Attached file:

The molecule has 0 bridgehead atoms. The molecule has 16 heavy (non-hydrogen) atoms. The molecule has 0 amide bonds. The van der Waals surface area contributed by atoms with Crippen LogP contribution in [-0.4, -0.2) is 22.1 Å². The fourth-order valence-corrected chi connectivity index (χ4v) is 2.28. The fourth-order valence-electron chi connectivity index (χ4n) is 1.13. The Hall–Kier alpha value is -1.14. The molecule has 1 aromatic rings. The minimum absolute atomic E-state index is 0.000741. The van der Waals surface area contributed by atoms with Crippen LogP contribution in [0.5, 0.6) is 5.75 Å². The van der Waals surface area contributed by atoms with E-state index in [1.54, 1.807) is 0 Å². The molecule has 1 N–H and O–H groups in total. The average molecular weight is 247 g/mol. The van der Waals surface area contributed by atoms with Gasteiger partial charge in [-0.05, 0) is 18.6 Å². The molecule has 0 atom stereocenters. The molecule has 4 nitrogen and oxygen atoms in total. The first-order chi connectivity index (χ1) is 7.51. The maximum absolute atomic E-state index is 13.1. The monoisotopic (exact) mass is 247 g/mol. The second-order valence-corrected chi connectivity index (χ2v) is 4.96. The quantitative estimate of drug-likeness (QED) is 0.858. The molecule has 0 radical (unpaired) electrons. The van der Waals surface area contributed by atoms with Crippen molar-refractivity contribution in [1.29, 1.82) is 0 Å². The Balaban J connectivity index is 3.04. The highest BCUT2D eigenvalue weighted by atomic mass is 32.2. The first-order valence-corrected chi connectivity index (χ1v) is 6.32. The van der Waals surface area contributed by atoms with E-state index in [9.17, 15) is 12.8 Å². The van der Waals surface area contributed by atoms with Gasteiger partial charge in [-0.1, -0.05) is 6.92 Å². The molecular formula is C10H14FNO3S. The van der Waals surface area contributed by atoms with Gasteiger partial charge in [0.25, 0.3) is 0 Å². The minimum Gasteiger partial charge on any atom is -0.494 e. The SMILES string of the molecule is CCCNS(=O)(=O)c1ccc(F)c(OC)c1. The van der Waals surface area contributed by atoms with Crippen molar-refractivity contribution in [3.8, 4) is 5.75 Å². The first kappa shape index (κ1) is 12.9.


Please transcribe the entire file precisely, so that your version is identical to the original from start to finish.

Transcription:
The molecule has 0 bridgehead atoms. The molecule has 16 heavy (non-hydrogen) atoms. The molecule has 0 amide bonds. The van der Waals surface area contributed by atoms with Crippen LogP contribution in [-0.4, -0.2) is 22.1 Å². The fourth-order valence-corrected chi connectivity index (χ4v) is 2.28. The fourth-order valence-electron chi connectivity index (χ4n) is 1.13. The Hall–Kier alpha value is -1.14. The molecule has 1 aromatic rings. The minimum absolute atomic E-state index is 0.000741. The van der Waals surface area contributed by atoms with Crippen LogP contribution in [0.5, 0.6) is 5.75 Å². The van der Waals surface area contributed by atoms with E-state index in [1.54, 1.807) is 0 Å². The molecule has 1 N–H and O–H groups in total. The average molecular weight is 247 g/mol. The van der Waals surface area contributed by atoms with Gasteiger partial charge in [-0.05, 0) is 18.6 Å². The molecule has 0 atom stereocenters. The molecule has 4 nitrogen and oxygen atoms in total. The first-order chi connectivity index (χ1) is 7.51. The maximum absolute atomic E-state index is 13.1. The monoisotopic (exact) mass is 247 g/mol. The second-order valence-corrected chi connectivity index (χ2v) is 4.96. The quantitative estimate of drug-likeness (QED) is 0.858. The molecule has 0 radical (unpaired) electrons. The van der Waals surface area contributed by atoms with Crippen molar-refractivity contribution in [1.29, 1.82) is 0 Å². The Balaban J connectivity index is 3.04. The highest BCUT2D eigenvalue weighted by atomic mass is 32.2. The first-order valence-corrected chi connectivity index (χ1v) is 6.32. The van der Waals surface area contributed by atoms with E-state index in [9.17, 15) is 12.8 Å². The van der Waals surface area contributed by atoms with Gasteiger partial charge in [-0.1, -0.05) is 6.92 Å². The molecular formula is C10H14FNO3S. The van der Waals surface area contributed by atoms with Gasteiger partial charge in [0.25, 0.3) is 0 Å². The minimum Gasteiger partial charge on any atom is -0.494 e. The SMILES string of the molecule is CCCNS(=O)(=O)c1ccc(F)c(OC)c1. The van der Waals surface area contributed by atoms with Crippen molar-refractivity contribution in [3.8, 4) is 5.75 Å². The first kappa shape index (κ1) is 12.9.